Tuesday, October 15, 2013


Beaver dam at Baltimore Woods
It's not easy being a beaver (Castor canadensis).  A beaver is a squatter by all rights, and there are not many places left where he can make his home without being evicted.  But there are a few places still left, protected places, that allow a beaver and his family to do what they innately need to do: dam a river or stream, gnaw away and knock down trees so they can build a dam and den.  I went to visit such a place in Baltimore Woods this past week with my students.  Baltimore Woods is a protected property, 182 acres of land open to the public and and owned by the Central New York Land Trust.   Because it is protected, so are the flora and fauna residing there.  Baltimore Brook, a meandering stream, works its way through the property and provides the perfect backdrop for beaver life.

What made the field trip with my students so worthwhile is that we were able to view a beaver meadow -- the remnants of an abandoned beaver dam -- and just downstream from there a newly built beaver pond. It was a perfect lesson in succession, the changes in a landscape over time due to physical or biological interventions.  In this case, the beaver is the intervener.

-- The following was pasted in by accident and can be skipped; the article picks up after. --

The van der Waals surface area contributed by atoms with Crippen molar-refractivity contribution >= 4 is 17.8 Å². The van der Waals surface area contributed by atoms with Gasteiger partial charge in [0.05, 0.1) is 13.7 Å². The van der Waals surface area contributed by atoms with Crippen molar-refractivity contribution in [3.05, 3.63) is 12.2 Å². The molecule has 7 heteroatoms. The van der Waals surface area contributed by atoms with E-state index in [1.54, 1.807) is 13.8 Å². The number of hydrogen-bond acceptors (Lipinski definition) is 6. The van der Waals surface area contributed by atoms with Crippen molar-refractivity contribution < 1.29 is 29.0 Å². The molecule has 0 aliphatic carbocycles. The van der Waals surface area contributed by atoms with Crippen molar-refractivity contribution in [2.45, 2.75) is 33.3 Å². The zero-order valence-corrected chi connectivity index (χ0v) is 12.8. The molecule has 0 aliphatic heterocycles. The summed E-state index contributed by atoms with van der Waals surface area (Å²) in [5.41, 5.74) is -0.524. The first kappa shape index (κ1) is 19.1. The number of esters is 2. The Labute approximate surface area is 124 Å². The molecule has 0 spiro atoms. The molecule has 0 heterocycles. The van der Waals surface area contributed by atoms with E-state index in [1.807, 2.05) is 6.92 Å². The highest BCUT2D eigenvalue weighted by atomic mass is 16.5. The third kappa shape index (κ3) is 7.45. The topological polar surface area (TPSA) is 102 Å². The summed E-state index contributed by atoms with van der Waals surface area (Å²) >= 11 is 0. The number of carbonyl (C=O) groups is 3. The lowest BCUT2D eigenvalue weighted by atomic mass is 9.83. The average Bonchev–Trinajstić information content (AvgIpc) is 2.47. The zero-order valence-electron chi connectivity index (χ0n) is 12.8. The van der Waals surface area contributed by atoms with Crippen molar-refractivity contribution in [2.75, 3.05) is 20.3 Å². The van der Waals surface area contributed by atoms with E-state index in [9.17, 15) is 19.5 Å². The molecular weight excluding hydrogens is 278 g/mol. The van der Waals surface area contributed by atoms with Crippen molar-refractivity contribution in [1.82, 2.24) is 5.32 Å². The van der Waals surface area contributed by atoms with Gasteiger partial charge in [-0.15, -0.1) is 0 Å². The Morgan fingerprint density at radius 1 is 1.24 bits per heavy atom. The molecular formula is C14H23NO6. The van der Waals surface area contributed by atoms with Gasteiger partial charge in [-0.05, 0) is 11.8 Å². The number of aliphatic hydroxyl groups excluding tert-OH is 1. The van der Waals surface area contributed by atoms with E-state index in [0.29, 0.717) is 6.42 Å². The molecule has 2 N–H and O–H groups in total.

Beavers set up home once they build their dam and ensure a pond environment that will protect them over the winter months and provide them with a place to store their cache of twigs for food.  After the dam is built they work on building a home where they can raise their kits, or litter of young.  After a few years if the host of trees available for consumption dwindles they move on to a new site downstream, like they have done at Baltimore Woods.

What they leave behind is a legacy of a meadow, and a new generation of plants that would have never appeared if it hadn't been for their work.